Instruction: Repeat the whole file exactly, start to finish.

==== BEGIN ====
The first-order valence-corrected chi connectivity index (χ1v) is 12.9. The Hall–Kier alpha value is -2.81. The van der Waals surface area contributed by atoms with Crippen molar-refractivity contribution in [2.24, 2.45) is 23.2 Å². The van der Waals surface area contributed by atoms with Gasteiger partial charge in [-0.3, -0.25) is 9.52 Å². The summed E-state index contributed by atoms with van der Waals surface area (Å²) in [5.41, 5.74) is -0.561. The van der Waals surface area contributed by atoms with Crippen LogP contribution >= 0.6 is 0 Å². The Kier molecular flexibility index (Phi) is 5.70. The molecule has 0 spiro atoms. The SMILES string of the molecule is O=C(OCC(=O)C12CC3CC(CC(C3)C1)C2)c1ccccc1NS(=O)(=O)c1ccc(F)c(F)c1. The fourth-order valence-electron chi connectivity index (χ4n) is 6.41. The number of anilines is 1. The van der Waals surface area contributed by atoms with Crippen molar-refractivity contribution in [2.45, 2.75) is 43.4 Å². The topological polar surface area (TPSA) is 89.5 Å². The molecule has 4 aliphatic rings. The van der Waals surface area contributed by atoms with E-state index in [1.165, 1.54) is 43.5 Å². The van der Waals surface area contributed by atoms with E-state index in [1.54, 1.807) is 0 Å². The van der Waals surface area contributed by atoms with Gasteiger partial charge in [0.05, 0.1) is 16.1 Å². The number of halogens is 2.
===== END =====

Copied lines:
The first-order valence-corrected chi connectivity index (χ1v) is 12.9. The Hall–Kier alpha value is -2.81. The van der Waals surface area contributed by atoms with Crippen molar-refractivity contribution in [2.24, 2.45) is 23.2 Å². The van der Waals surface area contributed by atoms with Gasteiger partial charge in [-0.3, -0.25) is 9.52 Å². The summed E-state index contributed by atoms with van der Waals surface area (Å²) in [5.41, 5.74) is -0.561. The van der Waals surface area contributed by atoms with Crippen LogP contribution >= 0.6 is 0 Å². The Kier molecular flexibility index (Phi) is 5.70. The molecule has 0 spiro atoms. The SMILES string of the molecule is O=C(OCC(=O)C12CC3CC(CC(C3)C1)C2)c1ccccc1NS(=O)(=O)c1ccc(F)c(F)c1. The fourth-order valence-electron chi connectivity index (χ4n) is 6.41. The number of anilines is 1. The van der Waals surface area contributed by atoms with Crippen molar-refractivity contribution in [2.45, 2.75) is 43.4 Å². The topological polar surface area (TPSA) is 89.5 Å². The molecule has 4 aliphatic rings. The van der Waals surface area contributed by atoms with E-state index in [1.165, 1.54) is 43.5 Å². The van der Waals surface area contributed by atoms with E-state index in [1.54, 1.807) is 0 Å². The van der Waals surface area contributed by atoms with Gasteiger partial charge in [0.05, 0.1) is 16.1 Å². The number of halogens is 2.